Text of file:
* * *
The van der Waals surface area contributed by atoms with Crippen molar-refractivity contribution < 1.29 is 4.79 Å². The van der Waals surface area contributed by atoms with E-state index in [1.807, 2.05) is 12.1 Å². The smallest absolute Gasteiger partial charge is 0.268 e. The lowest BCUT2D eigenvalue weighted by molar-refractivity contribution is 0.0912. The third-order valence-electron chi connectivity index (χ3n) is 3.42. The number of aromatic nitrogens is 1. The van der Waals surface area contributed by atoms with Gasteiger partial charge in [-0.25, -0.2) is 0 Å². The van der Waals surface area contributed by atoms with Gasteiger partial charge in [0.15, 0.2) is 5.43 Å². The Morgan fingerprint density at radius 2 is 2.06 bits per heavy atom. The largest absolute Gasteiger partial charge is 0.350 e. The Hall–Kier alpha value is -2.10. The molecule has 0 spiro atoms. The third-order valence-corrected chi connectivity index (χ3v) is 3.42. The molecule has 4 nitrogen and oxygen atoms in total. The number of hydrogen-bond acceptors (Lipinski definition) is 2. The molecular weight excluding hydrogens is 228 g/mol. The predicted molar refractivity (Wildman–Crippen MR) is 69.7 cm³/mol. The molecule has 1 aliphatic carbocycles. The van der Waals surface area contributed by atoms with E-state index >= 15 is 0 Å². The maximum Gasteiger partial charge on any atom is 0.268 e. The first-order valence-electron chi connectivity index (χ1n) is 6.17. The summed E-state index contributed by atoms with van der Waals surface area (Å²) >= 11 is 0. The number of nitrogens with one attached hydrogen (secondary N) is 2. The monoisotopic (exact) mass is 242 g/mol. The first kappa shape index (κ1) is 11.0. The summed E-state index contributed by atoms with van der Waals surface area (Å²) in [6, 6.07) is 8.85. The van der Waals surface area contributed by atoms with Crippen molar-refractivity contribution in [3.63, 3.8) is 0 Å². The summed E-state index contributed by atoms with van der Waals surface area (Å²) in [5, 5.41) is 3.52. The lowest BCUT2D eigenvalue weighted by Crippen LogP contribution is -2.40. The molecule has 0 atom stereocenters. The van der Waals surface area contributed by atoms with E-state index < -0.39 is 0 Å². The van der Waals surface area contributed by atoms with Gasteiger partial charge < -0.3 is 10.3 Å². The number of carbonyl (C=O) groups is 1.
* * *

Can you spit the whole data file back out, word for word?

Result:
The van der Waals surface area contributed by atoms with Crippen molar-refractivity contribution < 1.29 is 4.79 Å². The van der Waals surface area contributed by atoms with E-state index in [1.807, 2.05) is 12.1 Å². The smallest absolute Gasteiger partial charge is 0.268 e. The lowest BCUT2D eigenvalue weighted by molar-refractivity contribution is 0.0912. The third-order valence-electron chi connectivity index (χ3n) is 3.42. The number of aromatic nitrogens is 1. The van der Waals surface area contributed by atoms with Gasteiger partial charge in [-0.25, -0.2) is 0 Å². The van der Waals surface area contributed by atoms with Gasteiger partial charge in [0.15, 0.2) is 5.43 Å². The Morgan fingerprint density at radius 2 is 2.06 bits per heavy atom. The largest absolute Gasteiger partial charge is 0.350 e. The Hall–Kier alpha value is -2.10. The molecule has 0 spiro atoms. The third-order valence-corrected chi connectivity index (χ3v) is 3.42. The molecule has 4 nitrogen and oxygen atoms in total. The number of hydrogen-bond acceptors (Lipinski definition) is 2. The molecular weight excluding hydrogens is 228 g/mol. The predicted molar refractivity (Wildman–Crippen MR) is 69.7 cm³/mol. The molecule has 1 aliphatic carbocycles. The van der Waals surface area contributed by atoms with E-state index >= 15 is 0 Å². The maximum Gasteiger partial charge on any atom is 0.268 e. The first-order valence-electron chi connectivity index (χ1n) is 6.17. The summed E-state index contributed by atoms with van der Waals surface area (Å²) >= 11 is 0. The number of nitrogens with one attached hydrogen (secondary N) is 2. The monoisotopic (exact) mass is 242 g/mol. The first kappa shape index (κ1) is 11.0. The summed E-state index contributed by atoms with van der Waals surface area (Å²) in [6, 6.07) is 8.85. The van der Waals surface area contributed by atoms with Crippen molar-refractivity contribution in [3.63, 3.8) is 0 Å². The summed E-state index contributed by atoms with van der Waals surface area (Å²) in [5, 5.41) is 3.52. The lowest BCUT2D eigenvalue weighted by Crippen LogP contribution is -2.40. The molecule has 0 atom stereocenters. The van der Waals surface area contributed by atoms with E-state index < -0.39 is 0 Å². The van der Waals surface area contributed by atoms with Gasteiger partial charge < -0.3 is 10.3 Å². The number of carbonyl (C=O) groups is 1.